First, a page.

Hana Bacaj
Gëzim Krasniqi
Balkan Insight July 12, 2022

Kosovo’s Pandemic Response Left Women-Led Businesses Struggling

This article was originally published on Balkan Insight.

The specific experience of women-led businesses in Kosovo in the pandemic shows that when governments design crisis aid packages, they must take gender issues into account.

The COVID-19 pandemic and its aftermath have posed a myriad of challenges to businesses, but these challenges have been different depending on the sectors and owners of the businesses.

Evidence suggests that in Kosovo the pandemic had a greater impact on women-led businesses since women are under-represented as entrepreneurs in Kosovo and so tend to operate smaller businesses, concentrated in sectors that were hit hardest during the pandemic.

Based on interviews with Kosovo women entrepreneurs, the five key challenges faced during the pandemic included a fall in customer purchases, the need to remodel the business, the threat to existence, and decreased business size.

If that was not enough, many women entrepreneurs also experienced increased childcare responsibilities, making it harder for them to navigate the challenges of steering a business in turbulent times.

Many women entrepreneurs in Kosovo who are also mothers have revealed their experiences during the pandemic concerning the continuation, discontinuation, or closure of their businesses in feedback.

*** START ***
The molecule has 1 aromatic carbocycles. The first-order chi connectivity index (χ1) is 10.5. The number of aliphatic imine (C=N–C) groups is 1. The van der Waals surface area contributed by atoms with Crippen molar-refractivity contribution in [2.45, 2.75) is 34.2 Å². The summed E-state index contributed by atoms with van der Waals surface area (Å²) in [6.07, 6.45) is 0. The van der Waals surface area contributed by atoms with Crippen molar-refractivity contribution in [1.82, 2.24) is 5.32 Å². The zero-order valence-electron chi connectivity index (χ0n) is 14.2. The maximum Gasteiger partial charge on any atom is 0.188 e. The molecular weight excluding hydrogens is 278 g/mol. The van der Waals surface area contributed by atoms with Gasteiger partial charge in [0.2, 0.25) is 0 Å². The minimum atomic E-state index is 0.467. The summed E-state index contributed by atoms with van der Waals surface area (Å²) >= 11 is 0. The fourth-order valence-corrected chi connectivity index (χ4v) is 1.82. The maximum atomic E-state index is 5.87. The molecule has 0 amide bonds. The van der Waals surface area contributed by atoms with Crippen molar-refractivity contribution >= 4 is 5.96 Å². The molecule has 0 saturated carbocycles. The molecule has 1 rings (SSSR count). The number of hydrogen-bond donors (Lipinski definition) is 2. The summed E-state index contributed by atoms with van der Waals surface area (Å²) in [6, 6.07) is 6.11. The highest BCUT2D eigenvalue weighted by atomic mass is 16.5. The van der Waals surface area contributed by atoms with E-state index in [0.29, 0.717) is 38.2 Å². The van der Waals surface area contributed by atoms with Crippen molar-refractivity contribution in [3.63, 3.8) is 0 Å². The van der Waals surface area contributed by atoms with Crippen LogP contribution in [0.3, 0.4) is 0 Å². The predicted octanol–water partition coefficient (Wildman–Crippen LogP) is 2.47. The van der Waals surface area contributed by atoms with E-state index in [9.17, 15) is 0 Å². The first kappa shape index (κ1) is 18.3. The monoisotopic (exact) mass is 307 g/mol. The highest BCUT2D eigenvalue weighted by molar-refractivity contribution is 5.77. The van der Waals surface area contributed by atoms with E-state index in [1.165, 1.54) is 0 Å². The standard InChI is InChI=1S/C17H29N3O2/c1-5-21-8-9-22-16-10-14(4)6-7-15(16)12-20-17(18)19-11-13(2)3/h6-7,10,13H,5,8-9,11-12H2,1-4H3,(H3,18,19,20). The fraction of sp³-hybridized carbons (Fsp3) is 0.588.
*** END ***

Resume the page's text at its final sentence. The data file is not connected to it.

It was often devastating. Most women were highly stressed, citing falling sales, limited mobility, lack of income alternatives, and no safety nets.

One owner put it: “I am always thinking about giving my child the right attention, running my business, the pandemic – and whether I am doing enough.”

The unprecedented impact of COVID-19 measures on businesses left many owners struggling and without answers to pressing issues.

The crisis prompted a government response – but often this was too late, inadequate or short sighted.

It is essential to understand whether the Kosovo government integrated gender considerations and experiences into broader policymaking and recovery strategies.

Challenges facing women in business were overlooked

Kosovo institutions adopted various policy measures in response to COVID-19, focusing on social wellbeing, business support, and grant supervision.

In March 2020, the government adopted an Emergency Fiscal Package to support the private sector, including businesses managed by women and self-employed women.

Another support from the government was the Economic Recovery Program, a broad set of measures aimed at supporting, among other things, business development and combating inequality.

Specifically, a “window” was created dedicated to women in business under the Law on Economic Recovery and the Kosovo Credit Guarantee Fund, KCGF.

Kosovo’s government also allocated 2 million euros to the Agency for Gender Equality, AGE, to support women.

Many women in business welcomed the measures; nevertheless, there have been concerns that in designing the COVID-recovery measures, many of the challenges that women in business face were overlooked.